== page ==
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What's the highest energy produced in an accelerator?

  1. Sep 17, 2006 #1
    What's the current maximum particle energy we can produce on earth?

    Also, what is the maximum we theoretically will achieve from proposed future accelerators, like the big loop at the LHC? I'm guessing 1TeV.
     
  2. jcsd
  3. Sep 17, 2006 #2

    selfAdjoint

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    The Tevatron collider outside Chicago can get up to 1 TEV in its beam and primary collisions, as its name implies, but not all that energy can be presented in one particle. The maximum particle energy I think they're looking at is around 200 GEV. LHC will be around twice that energetic. The most energetic thing Tevatron has done so far is refine the mass of the top quark, which is now placed at 119 GEV.

    The expected mass of the Higgs is now expected to be somewhere in the range 219 GEV to 250 GEV.
     
    Last edited: Sep 17, 2006
  4. Sep 17, 2006 #3
    Are you sure about your numbers for the LHC? I mean, the maximum beam energy will be 7 TeV (or 7 times larger than the Tevatron). So, why shouldn't the maximum particle mass created scale similarly?
     
  5. Sep 17, 2006 #4

    selfAdjoint

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    Could be, I was just speaking from memory. The point is they will be able to explore the weak scale (200+ GEV) in detail.
     
  6. Sep 17, 2006 #5

    ZapperZ

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    There could also be the subtle detail whether the energy cited is the center of mass energy per parton. Those things are seldom cited clearly in ordinary reports released to the public.

    Zz.
     
  7. Sep 18, 2006 #6
    The Tevatron and the LHC are colliding nucleons together (the LHC is proton-proton while the Tevatron is proton-antiproton). Protons are mainly empty space, with a few quarks and gluons in them, so if you are at high enough energy, the protons will usually pass straight through each other.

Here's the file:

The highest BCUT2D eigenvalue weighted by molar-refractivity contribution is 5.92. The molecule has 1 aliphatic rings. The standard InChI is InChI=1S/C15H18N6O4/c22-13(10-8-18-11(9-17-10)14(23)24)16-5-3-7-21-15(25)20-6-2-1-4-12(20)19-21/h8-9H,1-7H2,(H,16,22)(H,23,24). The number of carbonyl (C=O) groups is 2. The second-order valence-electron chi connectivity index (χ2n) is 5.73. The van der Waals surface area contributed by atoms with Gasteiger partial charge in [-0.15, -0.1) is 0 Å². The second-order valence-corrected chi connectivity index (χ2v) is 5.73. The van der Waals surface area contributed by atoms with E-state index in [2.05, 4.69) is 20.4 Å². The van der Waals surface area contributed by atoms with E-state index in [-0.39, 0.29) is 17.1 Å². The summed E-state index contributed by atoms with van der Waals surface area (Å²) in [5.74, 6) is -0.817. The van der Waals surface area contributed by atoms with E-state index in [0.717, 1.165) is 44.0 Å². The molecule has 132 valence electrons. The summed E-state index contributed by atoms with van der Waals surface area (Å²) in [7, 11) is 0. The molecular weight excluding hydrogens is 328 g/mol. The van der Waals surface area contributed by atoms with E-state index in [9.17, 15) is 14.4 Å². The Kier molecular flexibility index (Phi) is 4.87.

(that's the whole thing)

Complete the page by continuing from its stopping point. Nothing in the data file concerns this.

Occasionally, the quarks or gluons from one proton colllide with similar from the other (anti)proton, giving you an interaction. The collider energy is the energy of the protons, not the quarks and gluons. Since this energy is shared out amongst the quarks and gluons, the actual collision energy is considerably less.

    For example, in the LHC, the protons are mainly made up of gluons with a typical energy of about 600GeV. So a typical LHC collision probes about a TeV (although there are obviously tails in the distributions, so you will get some considerably higher).
     
  8. Sep 18, 2006 #7
    And the top quark mass is around 175GeV not 119GeV.

    The Higgs boson mass is most probably around 120GeV or so. Electroweak precision data indicate it is almost definitely less than about 200GeV.
     
  9. Sep 18, 2006 #8


    Can you explain how you get the Top Quark to be 119 GEV? Are you sure you didn't make a mistake? Read this:

    'The Collider Detector Facility group had found 56 top candidates over a predicted background of 23 and the D0 group found 17 events over a predicted background of 3.8. The value for the top quark mass from the combined data of the two groups after the completion of the run was 174.3 +/- 5.1 GeV. This is over 180 times the mass of a proton and about twice the mass of the next heaviest fundamental particle, the Z0 vector boson at about 93 GeV.'http://hyperphysics.phy-astr.gsu.edu/hbase/hframe.html
     
  10. Sep 18, 2006 #9

    selfAdjoint

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    I deeply apologize. The latest figures from the D0 experiment at Tevatron are mt = 177.7 ± 8.8(stat)+3.7
    −4.5(syst) GeV. (published last July). I don't know where I got that other number! Teach me to post in a hurry.
     
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